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Visduh Feb. 10, 2013 @ 11:09 p.m.

J K Galbraith had a chapter in one of his books entitled "Was Ford a Fraud?" He thought so, and gave credit for much of Ford's "genius" to one of Ford's minions. In his later years, when Ford may have been losing it, he hired Harry Bennetts (sp?) who was a real thug, and who surrounded himself with like-minded henchmen.

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Don Bauder Feb. 11, 2013 @ 8:07 a.m.

Visduh: Exactly. Henry Ford changed his stripes for the worst in his later years. The enlightenment manifested in his early years evanesced. Best, Don Bauder

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Duhbya Feb. 10, 2013 @ 11:20 p.m.

I went phonetic on you, Don, juxtaposing the "r" and the "o" in a cheap attempt to ask if Ford was a fraud, due to his apparent turnabout regarding his outlook on labor. On second thought, fuhgeddabouddit.

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Don Bauder Feb. 11, 2013 @ 8:10 a.m.

Duhbya: You are just too clever for this man who will be 77 this year. I should have known that a frod was a fraud. For more on this, see Visduh's post above. John Kenneth Galbraith in one of his books asked if Ford was a Fraud. Best, Don Bauder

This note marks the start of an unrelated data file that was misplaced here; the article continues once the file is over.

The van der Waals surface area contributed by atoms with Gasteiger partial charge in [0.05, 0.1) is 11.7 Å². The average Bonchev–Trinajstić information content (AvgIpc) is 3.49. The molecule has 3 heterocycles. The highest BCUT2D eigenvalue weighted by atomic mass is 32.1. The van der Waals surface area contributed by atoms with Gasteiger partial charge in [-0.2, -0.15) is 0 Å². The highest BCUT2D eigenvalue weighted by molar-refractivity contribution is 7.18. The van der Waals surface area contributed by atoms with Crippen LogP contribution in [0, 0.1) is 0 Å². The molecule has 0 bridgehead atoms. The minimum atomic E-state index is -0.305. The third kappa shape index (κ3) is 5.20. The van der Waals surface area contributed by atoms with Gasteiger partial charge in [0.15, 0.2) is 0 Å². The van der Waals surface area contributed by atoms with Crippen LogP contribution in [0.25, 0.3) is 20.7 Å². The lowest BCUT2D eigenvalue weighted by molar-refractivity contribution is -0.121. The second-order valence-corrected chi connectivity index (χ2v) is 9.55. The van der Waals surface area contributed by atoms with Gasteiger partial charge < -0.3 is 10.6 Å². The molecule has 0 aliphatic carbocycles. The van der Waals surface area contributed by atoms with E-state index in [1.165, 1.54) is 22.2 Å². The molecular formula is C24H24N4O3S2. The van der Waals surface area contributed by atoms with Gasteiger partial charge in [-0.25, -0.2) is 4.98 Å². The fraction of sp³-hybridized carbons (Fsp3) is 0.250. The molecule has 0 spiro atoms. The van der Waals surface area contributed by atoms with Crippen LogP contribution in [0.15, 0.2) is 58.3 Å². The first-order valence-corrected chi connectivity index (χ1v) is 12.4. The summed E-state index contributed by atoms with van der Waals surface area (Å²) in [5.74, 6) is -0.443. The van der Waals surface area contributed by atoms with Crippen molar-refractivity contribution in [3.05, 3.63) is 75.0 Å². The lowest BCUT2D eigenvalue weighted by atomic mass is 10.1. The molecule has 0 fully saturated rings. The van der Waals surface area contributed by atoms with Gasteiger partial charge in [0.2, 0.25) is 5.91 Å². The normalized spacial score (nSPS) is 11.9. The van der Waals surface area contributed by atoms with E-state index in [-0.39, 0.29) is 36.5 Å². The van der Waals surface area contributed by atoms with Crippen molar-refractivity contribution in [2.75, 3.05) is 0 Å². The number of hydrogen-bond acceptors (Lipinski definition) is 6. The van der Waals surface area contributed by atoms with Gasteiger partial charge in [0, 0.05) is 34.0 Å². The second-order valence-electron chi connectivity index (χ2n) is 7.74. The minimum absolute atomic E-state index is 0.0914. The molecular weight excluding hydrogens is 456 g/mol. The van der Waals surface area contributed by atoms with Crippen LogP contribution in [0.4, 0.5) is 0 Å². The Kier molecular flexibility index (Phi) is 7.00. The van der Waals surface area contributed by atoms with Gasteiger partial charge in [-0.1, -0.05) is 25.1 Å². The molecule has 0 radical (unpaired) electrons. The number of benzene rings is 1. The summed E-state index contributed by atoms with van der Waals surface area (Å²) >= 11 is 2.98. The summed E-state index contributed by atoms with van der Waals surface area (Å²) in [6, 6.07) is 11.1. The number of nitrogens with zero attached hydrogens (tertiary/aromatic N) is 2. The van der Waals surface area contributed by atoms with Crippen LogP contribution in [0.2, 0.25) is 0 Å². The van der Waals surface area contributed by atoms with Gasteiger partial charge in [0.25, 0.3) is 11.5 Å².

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Duhbya Feb. 11, 2013 @ 9:46 a.m.

Ah, heck, 77 is just 2 X 38.5. Visduh's erudite commentary on a wide range of topics is always informative and engrossing, and entertaining to boot.

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Don Bauder Feb. 11, 2013 @ 11:41 a.m.

Duhbya: Agreed: Visduh's comments are invariably enlightening. Best, Don Bauder

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Visduh Feb. 11, 2013 @ 8:28 p.m.

Gee, I'm blushing. But worse, this sort of praise just means more comments. Sure you want more of them?